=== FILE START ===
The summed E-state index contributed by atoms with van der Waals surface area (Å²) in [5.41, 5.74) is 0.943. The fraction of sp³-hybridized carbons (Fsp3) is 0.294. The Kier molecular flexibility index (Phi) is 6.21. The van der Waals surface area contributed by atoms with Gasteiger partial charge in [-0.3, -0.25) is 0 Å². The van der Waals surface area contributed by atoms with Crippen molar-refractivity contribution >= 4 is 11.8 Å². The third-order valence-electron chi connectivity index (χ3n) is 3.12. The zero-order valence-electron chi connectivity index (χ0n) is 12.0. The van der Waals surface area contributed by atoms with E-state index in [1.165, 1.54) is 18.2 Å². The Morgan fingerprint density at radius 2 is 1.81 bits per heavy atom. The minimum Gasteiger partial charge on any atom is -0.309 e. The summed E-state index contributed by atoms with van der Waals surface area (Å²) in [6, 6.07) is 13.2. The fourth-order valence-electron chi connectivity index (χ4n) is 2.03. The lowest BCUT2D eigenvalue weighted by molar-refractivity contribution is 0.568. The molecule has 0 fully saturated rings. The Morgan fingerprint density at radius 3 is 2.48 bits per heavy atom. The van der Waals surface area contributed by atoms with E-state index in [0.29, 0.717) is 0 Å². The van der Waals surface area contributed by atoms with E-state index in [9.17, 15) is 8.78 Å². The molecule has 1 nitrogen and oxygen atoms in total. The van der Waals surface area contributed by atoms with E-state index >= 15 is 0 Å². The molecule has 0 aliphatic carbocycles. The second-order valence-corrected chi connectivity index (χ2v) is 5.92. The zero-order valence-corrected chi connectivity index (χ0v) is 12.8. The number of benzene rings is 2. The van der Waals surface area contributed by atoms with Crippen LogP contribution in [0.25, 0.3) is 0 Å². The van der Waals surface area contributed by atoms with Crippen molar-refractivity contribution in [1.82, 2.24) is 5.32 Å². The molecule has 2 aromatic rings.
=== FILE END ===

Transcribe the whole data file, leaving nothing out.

The summed E-state index contributed by atoms with van der Waals surface area (Å²) in [5.41, 5.74) is 0.943. The fraction of sp³-hybridized carbons (Fsp3) is 0.294. The Kier molecular flexibility index (Phi) is 6.21. The van der Waals surface area contributed by atoms with Gasteiger partial charge in [-0.3, -0.25) is 0 Å². The van der Waals surface area contributed by atoms with Crippen molar-refractivity contribution >= 4 is 11.8 Å². The third-order valence-electron chi connectivity index (χ3n) is 3.12. The zero-order valence-electron chi connectivity index (χ0n) is 12.0. The van der Waals surface area contributed by atoms with E-state index in [1.165, 1.54) is 18.2 Å². The Morgan fingerprint density at radius 2 is 1.81 bits per heavy atom. The minimum Gasteiger partial charge on any atom is -0.309 e. The summed E-state index contributed by atoms with van der Waals surface area (Å²) in [6, 6.07) is 13.2. The fourth-order valence-electron chi connectivity index (χ4n) is 2.03. The lowest BCUT2D eigenvalue weighted by molar-refractivity contribution is 0.568. The molecule has 0 fully saturated rings. The Morgan fingerprint density at radius 3 is 2.48 bits per heavy atom. The van der Waals surface area contributed by atoms with E-state index in [0.29, 0.717) is 0 Å². The van der Waals surface area contributed by atoms with E-state index in [9.17, 15) is 8.78 Å². The molecule has 1 nitrogen and oxygen atoms in total. The van der Waals surface area contributed by atoms with E-state index >= 15 is 0 Å². The molecule has 0 aliphatic carbocycles. The second-order valence-corrected chi connectivity index (χ2v) is 5.92. The zero-order valence-corrected chi connectivity index (χ0v) is 12.8. The number of benzene rings is 2. The van der Waals surface area contributed by atoms with Crippen LogP contribution in [0.25, 0.3) is 0 Å². The van der Waals surface area contributed by atoms with Crippen molar-refractivity contribution in [1.82, 2.24) is 5.32 Å². The molecule has 2 aromatic rings.